Landlord to Pay $40,000 to Settle Fair Housing Case Involving Emotional Support Animal

July 5, 2017

For Immediate Release

Tenants faced eviction after landlord told them they didn’t need a dog to survive

Elk Grove, California— The owners of an apartment complex in San Jose, California will pay $40,000, develop written anti-discrimination policies, and undergo annual fair housing training for three years to resolve a disability discrimination lawsuit filed by the California Department of Fair Employment and Housing (DFEH), the agency announced today. The lawsuit filed in Santa Clara County Superior Court charged the landlord with denying the reasonable accommodation requests of tenants with disabilities who presented medical documentation attesting to their need for an assistance animal, commonly called an emotional support animal.

The case came to DFEH’s attention when Project Sentinel filed a complaint on behalf of a mother and daughter, both with disabilities, who sought to engage their landlord in a discussion about their need for an assistance animal. After an unsuccessful attempt to mediate the claim, the DFEH filed suit (Case No. 16CV289823) against the apartment complex’s owners Timothy S. Chen and Timothy S. Chen Trust (Defendants) alleging multiple violations of the Fair Employment and Housing Act (FEHA) and the Unruh Civil Rights Act.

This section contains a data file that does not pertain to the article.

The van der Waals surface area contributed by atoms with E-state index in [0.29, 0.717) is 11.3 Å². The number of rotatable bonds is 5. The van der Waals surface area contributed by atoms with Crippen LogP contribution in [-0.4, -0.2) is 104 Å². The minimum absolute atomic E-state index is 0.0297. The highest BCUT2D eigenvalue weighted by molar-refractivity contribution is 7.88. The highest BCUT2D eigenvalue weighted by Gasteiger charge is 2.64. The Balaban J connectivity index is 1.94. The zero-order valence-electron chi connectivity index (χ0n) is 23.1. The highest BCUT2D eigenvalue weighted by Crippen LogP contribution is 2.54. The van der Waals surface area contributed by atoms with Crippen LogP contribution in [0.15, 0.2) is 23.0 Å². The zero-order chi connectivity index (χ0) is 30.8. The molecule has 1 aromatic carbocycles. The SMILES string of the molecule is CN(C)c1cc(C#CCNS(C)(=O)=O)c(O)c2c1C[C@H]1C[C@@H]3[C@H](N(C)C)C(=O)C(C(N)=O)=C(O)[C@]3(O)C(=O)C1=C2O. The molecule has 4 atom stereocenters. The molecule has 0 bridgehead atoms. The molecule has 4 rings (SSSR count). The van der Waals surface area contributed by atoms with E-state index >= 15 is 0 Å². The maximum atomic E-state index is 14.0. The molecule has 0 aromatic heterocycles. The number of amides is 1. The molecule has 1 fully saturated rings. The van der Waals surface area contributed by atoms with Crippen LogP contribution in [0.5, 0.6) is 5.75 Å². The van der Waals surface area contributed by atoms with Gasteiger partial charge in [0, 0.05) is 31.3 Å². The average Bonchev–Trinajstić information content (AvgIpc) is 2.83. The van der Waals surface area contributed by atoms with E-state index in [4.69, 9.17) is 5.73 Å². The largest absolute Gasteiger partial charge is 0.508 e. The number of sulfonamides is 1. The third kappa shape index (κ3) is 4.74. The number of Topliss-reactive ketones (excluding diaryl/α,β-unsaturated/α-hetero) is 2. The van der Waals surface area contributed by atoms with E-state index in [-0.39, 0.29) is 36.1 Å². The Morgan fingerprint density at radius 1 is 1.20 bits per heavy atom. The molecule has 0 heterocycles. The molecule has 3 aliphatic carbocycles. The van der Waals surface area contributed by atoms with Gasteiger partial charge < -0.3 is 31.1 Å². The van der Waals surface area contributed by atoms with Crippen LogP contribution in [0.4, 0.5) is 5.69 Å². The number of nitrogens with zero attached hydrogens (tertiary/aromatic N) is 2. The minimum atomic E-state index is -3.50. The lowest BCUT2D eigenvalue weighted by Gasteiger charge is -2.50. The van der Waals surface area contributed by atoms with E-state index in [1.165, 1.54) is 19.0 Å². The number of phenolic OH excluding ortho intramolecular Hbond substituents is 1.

According to the civil complaint, the tenants made written requests for a reasonable accommodation supported by medical documentation, but the landlord refused to consider the requests because their doctor’s note did not state they needed a dog “to survive.” The landlord then subjected the tenants to retaliation by issuing them a notice terminating their tenancy.

“The law is clear that the use of an assistance animal can be a reasonable accommodation for a disability,” said DFEH Director Kevin Kish. “Landlords have a duty to engage in the interactive process when a tenant requests a reasonable accommodation for a disability, and those who refuse to do so because the requested accommodation involves an animal are in violation of the law.”


The California Civil Rights Department (CRD) is the state agency charged with enforcing California’s civil rights laws. CRD’s mission is to protect the people of California from unlawful discrimination in employment, housing, public accommodations, and state-funded programs and activities, and from hate violence and human trafficking. For more information, visit

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